Dustin Steinhoff, News Editor

The 2019 St. Louis Global Game Jam took place at the University of Missouri–St. Louis Millennium Student Center from Jan. 25-27. Starting Friday at 5 p.m., participants gathered in the Century Rooms to create a digital or nondigital game within the course of 24 hours.

The event was open to UMSL students and the public alike, with some attendees such as Kirsten Kuykendall traveling from as far as Springfield, Illinois, to participate.

Once the Game Jam kicked off Friday, the secret theme was unveiled to the participants and each group had to incorporate it into their game. The theme of this year’s event was “What does home mean to you?”

Kuykendall and Chris Taylor, both of whom have been to previous Game Jams, were members of a team working to create a point-and-click adventure game where the player controls a puppy or kitten who has just been adopted and is discovering their new home for the first time.

“It’s a journey about finding out what home is,” Kuykendall said. “They are thinking, ‘What is this building? What is this furniture? What is furniture?’ It’s a journey about finding out what this home is.”

Outside of the theme provided to the attendees, attendees are allowed to create any kind of game they please and the game does not even need to be digital.

Another Game Jam veteran, Daniel Nagel, first heard about Game Jam during his time at ITT in 2010. In the years since, he has attended various different Game Jam events. He previously worked on Game Jam projects as a programmer for a point-and-click adventure game and a platformer, as an art designer creating concept art for a 3D Oculus Rift game and he even helped create a board game.

Participants such as Sarah Brill, a video game design major at Webster University, find these events useful for providing practical experience with their career field.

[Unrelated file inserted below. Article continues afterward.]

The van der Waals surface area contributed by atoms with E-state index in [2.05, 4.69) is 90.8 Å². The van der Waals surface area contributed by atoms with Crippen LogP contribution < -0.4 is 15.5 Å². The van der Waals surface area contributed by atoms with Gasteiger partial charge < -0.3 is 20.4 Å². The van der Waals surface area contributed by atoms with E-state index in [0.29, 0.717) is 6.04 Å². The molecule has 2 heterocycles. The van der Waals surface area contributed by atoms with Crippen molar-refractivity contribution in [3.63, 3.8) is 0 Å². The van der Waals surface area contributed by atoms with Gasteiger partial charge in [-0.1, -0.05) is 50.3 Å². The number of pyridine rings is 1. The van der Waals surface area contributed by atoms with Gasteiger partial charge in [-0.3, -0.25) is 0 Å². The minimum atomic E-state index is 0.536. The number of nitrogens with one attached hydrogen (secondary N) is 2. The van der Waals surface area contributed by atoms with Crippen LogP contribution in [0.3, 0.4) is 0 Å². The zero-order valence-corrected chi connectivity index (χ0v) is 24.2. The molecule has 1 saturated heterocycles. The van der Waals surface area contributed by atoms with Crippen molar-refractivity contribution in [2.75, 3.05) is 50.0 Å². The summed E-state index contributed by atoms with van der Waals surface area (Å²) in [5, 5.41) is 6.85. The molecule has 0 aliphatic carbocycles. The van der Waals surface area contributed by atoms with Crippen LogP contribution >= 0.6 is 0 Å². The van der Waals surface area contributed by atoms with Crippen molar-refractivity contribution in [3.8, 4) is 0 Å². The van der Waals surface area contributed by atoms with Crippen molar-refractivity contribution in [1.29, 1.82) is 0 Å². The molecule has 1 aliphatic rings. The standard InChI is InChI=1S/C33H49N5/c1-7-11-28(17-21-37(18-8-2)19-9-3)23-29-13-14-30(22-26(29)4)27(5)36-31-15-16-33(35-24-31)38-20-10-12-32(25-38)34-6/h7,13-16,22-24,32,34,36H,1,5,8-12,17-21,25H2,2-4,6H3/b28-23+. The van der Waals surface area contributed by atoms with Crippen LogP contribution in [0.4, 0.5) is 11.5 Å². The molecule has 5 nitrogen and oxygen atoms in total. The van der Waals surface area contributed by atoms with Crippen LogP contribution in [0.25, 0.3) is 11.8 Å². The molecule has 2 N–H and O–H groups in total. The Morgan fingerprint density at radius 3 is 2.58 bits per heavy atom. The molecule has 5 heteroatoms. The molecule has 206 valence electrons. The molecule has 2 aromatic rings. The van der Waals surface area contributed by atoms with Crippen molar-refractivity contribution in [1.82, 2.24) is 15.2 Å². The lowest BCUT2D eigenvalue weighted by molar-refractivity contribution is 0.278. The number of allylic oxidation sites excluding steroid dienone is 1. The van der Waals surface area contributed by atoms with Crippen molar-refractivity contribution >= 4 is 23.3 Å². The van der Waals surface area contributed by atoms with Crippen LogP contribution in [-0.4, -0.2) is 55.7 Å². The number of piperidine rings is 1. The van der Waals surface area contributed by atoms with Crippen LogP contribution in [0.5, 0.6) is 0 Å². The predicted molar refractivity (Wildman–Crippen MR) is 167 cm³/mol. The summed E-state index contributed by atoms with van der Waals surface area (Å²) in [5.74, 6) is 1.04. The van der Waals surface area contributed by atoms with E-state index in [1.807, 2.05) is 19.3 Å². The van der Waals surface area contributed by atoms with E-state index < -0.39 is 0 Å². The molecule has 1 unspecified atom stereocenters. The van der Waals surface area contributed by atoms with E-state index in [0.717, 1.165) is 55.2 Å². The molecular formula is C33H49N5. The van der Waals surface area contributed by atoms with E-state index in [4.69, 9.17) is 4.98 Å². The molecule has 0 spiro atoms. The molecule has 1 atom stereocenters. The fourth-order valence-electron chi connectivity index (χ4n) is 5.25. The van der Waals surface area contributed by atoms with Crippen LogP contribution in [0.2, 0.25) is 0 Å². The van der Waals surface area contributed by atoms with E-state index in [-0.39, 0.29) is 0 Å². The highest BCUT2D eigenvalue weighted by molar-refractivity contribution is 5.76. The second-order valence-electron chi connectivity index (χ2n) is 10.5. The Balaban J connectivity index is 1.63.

“I thought it would be a good idea to get some experience making a full game instead of just working on parts of one,” Brill said.

The event is not just for programmers, either. When crafting a game, many different skills are required. A number of Game Jam participants were busy working on concept art for the backgrounds and characters of the game while others worked on the sound design and music of the game.

Brill previously attended a Game Jam last year, where she worked on the art design portion of the game. This time around, she decided to take a crack at the programming side of things.

The games created at Game Jams can also find life after the event has finished. At the last Arcade Game Jam that Taylor attended, he worked on a game called “Nanotherapy,” which can now be found on display at the St. Louis Science Center.

While looking at the Century Rooms filled with groups of people running programs on their laptops, computer towers and hard drives may give the impression that this is an event that only serious game programmers can participate in, the attendees are adamant that this could not be farther from the case. Those without any video game production knowledge can work on creating a physical game, such as a board game or card game, while others join groups of people that may have more experience and are able to show them the ropes.

“There are still a lot of the same people coming back each year, but every year I also seem more and more unfamiliar faces,” Taylor said. “For two of our people, this is their first Game Jam and their first time making a game. I always try and work with someone who is new every year.”

Another barrier that some may believe could exclude them from the event is their age, however that does not seem to be a problem for any attendees either. A number of participants were children, helping their parents create both digital and nondigital games. In fact, Taylor described his first experience at a Game Jam where an 8-year-old handled the sound design for their game.

“At Game Jams you’re working with people as young as an 8-year-old and people as old as my dad,” Taylor said.

With the Game Jam tasking participants with creating an entire game over the course of a single weekend, many participants opt to stay at the event for its duration. Some decide to do so in order to create their ideal game, some do so to avoid driving back and forth, while some simply enjoy the experience.

“I do like to stay because of the experience; staying here for the weekend is different. It’s a break from the regular life,” Nagel said. “It’s a great way to be creative when you may not always get the chance to do so.”